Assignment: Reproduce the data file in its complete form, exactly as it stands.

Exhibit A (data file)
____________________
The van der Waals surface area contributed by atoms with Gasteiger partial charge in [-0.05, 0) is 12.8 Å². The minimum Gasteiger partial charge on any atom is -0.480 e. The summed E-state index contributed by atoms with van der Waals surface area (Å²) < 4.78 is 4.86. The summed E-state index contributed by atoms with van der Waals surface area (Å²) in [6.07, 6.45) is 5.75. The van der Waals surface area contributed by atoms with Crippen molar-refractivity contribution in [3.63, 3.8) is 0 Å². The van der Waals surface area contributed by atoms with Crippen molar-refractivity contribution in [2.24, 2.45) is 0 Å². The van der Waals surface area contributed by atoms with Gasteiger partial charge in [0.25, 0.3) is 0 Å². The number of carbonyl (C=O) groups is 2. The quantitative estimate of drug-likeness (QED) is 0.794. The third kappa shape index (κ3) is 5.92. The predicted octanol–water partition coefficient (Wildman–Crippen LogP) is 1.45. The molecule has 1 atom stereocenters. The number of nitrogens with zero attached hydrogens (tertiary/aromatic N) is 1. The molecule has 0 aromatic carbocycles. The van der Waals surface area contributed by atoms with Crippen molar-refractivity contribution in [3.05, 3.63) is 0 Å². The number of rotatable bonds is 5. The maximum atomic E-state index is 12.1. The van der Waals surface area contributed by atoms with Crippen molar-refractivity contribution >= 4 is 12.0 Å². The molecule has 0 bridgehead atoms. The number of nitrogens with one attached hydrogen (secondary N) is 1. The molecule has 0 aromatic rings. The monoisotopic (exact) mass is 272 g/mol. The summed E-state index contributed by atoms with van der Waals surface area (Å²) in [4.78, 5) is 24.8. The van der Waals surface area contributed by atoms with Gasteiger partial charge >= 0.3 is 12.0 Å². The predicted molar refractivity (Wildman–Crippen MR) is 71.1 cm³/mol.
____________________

The van der Waals surface area contributed by atoms with Gasteiger partial charge in [-0.05, 0) is 12.8 Å². The minimum Gasteiger partial charge on any atom is -0.480 e. The summed E-state index contributed by atoms with van der Waals surface area (Å²) < 4.78 is 4.86. The summed E-state index contributed by atoms with van der Waals surface area (Å²) in [6.07, 6.45) is 5.75. The van der Waals surface area contributed by atoms with Crippen molar-refractivity contribution in [3.63, 3.8) is 0 Å². The van der Waals surface area contributed by atoms with Crippen molar-refractivity contribution in [2.24, 2.45) is 0 Å². The van der Waals surface area contributed by atoms with Gasteiger partial charge in [0.25, 0.3) is 0 Å². The number of carbonyl (C=O) groups is 2. The quantitative estimate of drug-likeness (QED) is 0.794. The third kappa shape index (κ3) is 5.92. The predicted octanol–water partition coefficient (Wildman–Crippen LogP) is 1.45. The molecule has 1 atom stereocenters. The number of nitrogens with zero attached hydrogens (tertiary/aromatic N) is 1. The molecule has 0 aromatic carbocycles. The van der Waals surface area contributed by atoms with Crippen molar-refractivity contribution in [3.05, 3.63) is 0 Å². The number of rotatable bonds is 5. The maximum atomic E-state index is 12.1. The van der Waals surface area contributed by atoms with Crippen molar-refractivity contribution >= 4 is 12.0 Å². The molecule has 0 bridgehead atoms. The number of nitrogens with one attached hydrogen (secondary N) is 1. The molecule has 0 aromatic rings. The monoisotopic (exact) mass is 272 g/mol. The summed E-state index contributed by atoms with van der Waals surface area (Å²) in [4.78, 5) is 24.8. The van der Waals surface area contributed by atoms with Gasteiger partial charge >= 0.3 is 12.0 Å². The predicted molar refractivity (Wildman–Crippen MR) is 71.1 cm³/mol.